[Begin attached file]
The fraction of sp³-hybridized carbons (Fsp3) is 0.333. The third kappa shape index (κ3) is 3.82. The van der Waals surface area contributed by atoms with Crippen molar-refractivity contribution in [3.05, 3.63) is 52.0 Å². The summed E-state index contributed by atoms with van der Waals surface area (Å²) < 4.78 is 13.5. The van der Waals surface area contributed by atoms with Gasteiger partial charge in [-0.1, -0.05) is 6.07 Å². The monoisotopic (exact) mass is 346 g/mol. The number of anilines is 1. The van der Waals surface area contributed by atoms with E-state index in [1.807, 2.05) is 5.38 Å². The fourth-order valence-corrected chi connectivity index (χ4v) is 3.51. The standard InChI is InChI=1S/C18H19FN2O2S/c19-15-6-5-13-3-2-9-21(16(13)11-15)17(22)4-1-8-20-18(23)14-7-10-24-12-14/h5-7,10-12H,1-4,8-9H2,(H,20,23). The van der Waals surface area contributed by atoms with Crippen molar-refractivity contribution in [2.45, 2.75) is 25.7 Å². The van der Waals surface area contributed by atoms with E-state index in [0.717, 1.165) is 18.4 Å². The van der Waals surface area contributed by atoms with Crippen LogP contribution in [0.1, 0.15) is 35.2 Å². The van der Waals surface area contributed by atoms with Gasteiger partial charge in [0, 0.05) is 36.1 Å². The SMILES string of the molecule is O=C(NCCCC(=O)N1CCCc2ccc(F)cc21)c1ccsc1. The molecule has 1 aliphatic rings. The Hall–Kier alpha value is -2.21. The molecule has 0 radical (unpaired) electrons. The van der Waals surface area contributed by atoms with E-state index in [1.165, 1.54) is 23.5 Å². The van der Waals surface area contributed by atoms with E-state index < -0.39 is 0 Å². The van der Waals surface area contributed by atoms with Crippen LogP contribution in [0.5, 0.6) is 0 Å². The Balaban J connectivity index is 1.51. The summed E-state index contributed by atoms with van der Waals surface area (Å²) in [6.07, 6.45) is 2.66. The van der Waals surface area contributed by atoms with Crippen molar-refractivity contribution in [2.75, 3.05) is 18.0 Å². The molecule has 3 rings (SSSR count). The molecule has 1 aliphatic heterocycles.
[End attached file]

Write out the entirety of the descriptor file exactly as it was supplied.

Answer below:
The fraction of sp³-hybridized carbons (Fsp3) is 0.333. The third kappa shape index (κ3) is 3.82. The van der Waals surface area contributed by atoms with Crippen molar-refractivity contribution in [3.05, 3.63) is 52.0 Å². The summed E-state index contributed by atoms with van der Waals surface area (Å²) < 4.78 is 13.5. The van der Waals surface area contributed by atoms with Gasteiger partial charge in [-0.1, -0.05) is 6.07 Å². The monoisotopic (exact) mass is 346 g/mol. The number of anilines is 1. The van der Waals surface area contributed by atoms with E-state index in [1.807, 2.05) is 5.38 Å². The fourth-order valence-corrected chi connectivity index (χ4v) is 3.51. The standard InChI is InChI=1S/C18H19FN2O2S/c19-15-6-5-13-3-2-9-21(16(13)11-15)17(22)4-1-8-20-18(23)14-7-10-24-12-14/h5-7,10-12H,1-4,8-9H2,(H,20,23). The van der Waals surface area contributed by atoms with Crippen molar-refractivity contribution in [2.45, 2.75) is 25.7 Å². The van der Waals surface area contributed by atoms with E-state index in [0.717, 1.165) is 18.4 Å². The van der Waals surface area contributed by atoms with Crippen LogP contribution in [0.1, 0.15) is 35.2 Å². The van der Waals surface area contributed by atoms with Gasteiger partial charge in [0, 0.05) is 36.1 Å². The SMILES string of the molecule is O=C(NCCCC(=O)N1CCCc2ccc(F)cc21)c1ccsc1. The molecule has 1 aliphatic rings. The Hall–Kier alpha value is -2.21. The molecule has 0 radical (unpaired) electrons. The van der Waals surface area contributed by atoms with E-state index in [1.165, 1.54) is 23.5 Å². The van der Waals surface area contributed by atoms with E-state index < -0.39 is 0 Å². The van der Waals surface area contributed by atoms with Crippen LogP contribution in [0.5, 0.6) is 0 Å². The Balaban J connectivity index is 1.51. The summed E-state index contributed by atoms with van der Waals surface area (Å²) in [6.07, 6.45) is 2.66. The van der Waals surface area contributed by atoms with Crippen molar-refractivity contribution in [2.75, 3.05) is 18.0 Å². The molecule has 3 rings (SSSR count). The molecule has 1 aliphatic heterocycles.